Environmentalists here in the U.S. are not happy with President Obama, in part because he pulled back on a promise to tighten ground-level ozone and smog standards for air pollution. But American greens should remember: much of the rest of the world has it far, far, far worse.
That’s one takeaway from a new report by the World Health Organization that looked at urban air pollution around the world. The most polluted cities tend to be found in developing countries. No surprise there—poorer countries tend to have dirtier cars, factories and power plants, and rarely have or enforce the kind of environmental regulations that have—over the course of decades—become common in the developed world. But what’s interesting is that the urban areas with the worst air aren’t the sort of Dickensian megacities one usually hears about: Beijing, Chongqing, Bangkok, Mexico City. The losers are smaller cities, many of them in Iran or South Asia, and none of them economic dynamos.
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Here’s the top—or rather bottom—10:
1. Ahwaz, Iran
2. Ulan Bator, Mongolia
3. Sanadaj, Iran
4. Ludhiana, India
5. Quetta, Pakistan
6. Kermanshah, Iran
7. Peshawar, Pakistan
8. Gaberone, Botswana
9. Yasouj, Iran
10. Kanpor, India
What do these cities all have in common, aside from the fact they’re not likely to show up on a travel agent’s ?
They’re all very poor For the most part, they’re fairly poor—though the presence of a city from the African nation of Botswana on the list, where the per-capita income is over $8,000, shows that even middle-income countries can suffer from grievous air pollution. (Note: Thanks to my former colleague Simon Robinson for pointing out my mistake on Botswana.) Residents often burn heavy, polluting fuel for heat and energy—including firewood or even dung, which can produce heavy, thick smoke. Add in old, diesel-powered cars that belch black carbon and growing population density in urban slums—plus weather conditions like Ulan Bator’s extreme cold, which worsens air pollution—and you have an ugly mess.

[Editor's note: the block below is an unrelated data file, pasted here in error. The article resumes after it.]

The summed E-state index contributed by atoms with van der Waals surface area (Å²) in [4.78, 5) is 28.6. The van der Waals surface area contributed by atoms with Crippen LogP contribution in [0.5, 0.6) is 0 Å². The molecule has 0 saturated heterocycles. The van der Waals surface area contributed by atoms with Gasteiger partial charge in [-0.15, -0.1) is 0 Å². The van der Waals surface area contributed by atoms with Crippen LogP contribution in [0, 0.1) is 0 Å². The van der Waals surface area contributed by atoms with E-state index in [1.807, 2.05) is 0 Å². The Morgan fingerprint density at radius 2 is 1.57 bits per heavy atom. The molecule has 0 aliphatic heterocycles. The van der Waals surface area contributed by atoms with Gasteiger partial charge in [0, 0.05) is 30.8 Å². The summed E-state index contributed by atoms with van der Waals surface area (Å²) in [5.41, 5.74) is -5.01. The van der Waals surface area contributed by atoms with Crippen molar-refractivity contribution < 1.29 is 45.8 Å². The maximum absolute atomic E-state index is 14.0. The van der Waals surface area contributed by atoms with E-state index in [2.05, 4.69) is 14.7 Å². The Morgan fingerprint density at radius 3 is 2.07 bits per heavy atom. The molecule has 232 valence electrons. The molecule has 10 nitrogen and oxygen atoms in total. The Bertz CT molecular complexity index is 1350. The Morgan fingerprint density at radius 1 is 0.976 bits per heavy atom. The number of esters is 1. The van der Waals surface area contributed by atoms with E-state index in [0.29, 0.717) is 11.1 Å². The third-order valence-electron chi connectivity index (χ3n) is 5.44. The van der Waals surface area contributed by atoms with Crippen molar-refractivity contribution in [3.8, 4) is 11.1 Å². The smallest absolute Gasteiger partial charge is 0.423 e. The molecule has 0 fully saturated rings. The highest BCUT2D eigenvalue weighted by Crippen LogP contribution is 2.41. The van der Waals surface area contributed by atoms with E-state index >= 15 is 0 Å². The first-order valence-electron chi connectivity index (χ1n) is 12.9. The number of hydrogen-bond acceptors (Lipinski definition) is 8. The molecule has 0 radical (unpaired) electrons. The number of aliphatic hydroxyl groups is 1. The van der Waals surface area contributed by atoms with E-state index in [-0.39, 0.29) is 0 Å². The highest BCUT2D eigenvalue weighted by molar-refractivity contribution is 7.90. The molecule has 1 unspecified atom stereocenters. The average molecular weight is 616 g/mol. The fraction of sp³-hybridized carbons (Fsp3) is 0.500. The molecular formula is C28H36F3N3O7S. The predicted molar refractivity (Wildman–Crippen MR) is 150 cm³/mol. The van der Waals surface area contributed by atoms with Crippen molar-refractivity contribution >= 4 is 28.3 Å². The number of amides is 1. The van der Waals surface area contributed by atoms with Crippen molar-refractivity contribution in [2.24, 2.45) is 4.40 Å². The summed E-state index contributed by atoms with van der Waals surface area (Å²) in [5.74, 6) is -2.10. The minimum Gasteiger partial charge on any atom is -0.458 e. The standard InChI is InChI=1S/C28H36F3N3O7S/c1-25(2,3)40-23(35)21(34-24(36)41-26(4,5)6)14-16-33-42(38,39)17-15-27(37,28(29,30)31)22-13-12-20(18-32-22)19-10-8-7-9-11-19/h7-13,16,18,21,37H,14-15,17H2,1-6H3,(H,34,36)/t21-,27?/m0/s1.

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But it’s not just about looks. Air pollution—both indoor and outdoor—is a major health hazard. The WHO estimates that over 2 million people a year die prematurely from bad air—most of them in poor countries and cities. That’s greater than the annual death toll from HIV/AIDS. And the more researchers learn about the effect of air pollution on the human body, the worse it seems to be. Pollution particles less than 10 microns in diameter—what the WHO calls PM10—are particularly nasty, penetrating deep into the lungs and the bloodstream, where they can help trigger heart attacks and other cardiovascular disease. In animal models, such pollution has even led to brain damage.
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The WHO air quality standards recommend 20 micrograms per cu m of PM10 or less. Just to give you an idea of how polluted the world’s most polluted cities are, Ahvaz in Iran has 372 micrograms per cu m. Air pollution is a global health catastrophe, but because it’s happening invisibly—and mostly in the developing world—it’s one that doesn’t get anywhere near the attention it deserves.
Worst of all, there’s little that residents of heavily polluted cities can do to protect themselves—after all, everyone needs to breathe. Your best bet might be to simply leave—in which case, let me recommend the beautiful Yukon city of Whitehorse in Canada, which has just 3 micrograms per cu. m of PM10, making it the cleanest city in the WHO rankings. Just keep in mind—winter temperatures can drop to -7 F (-22 C). But the air is amazing.
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Bryan Walsh is a senior writer at TIME. Find him on Twitter at @bryanrwalsh. You can also continue the discussion on TIME’s Facebook page and on Twitter at @TIME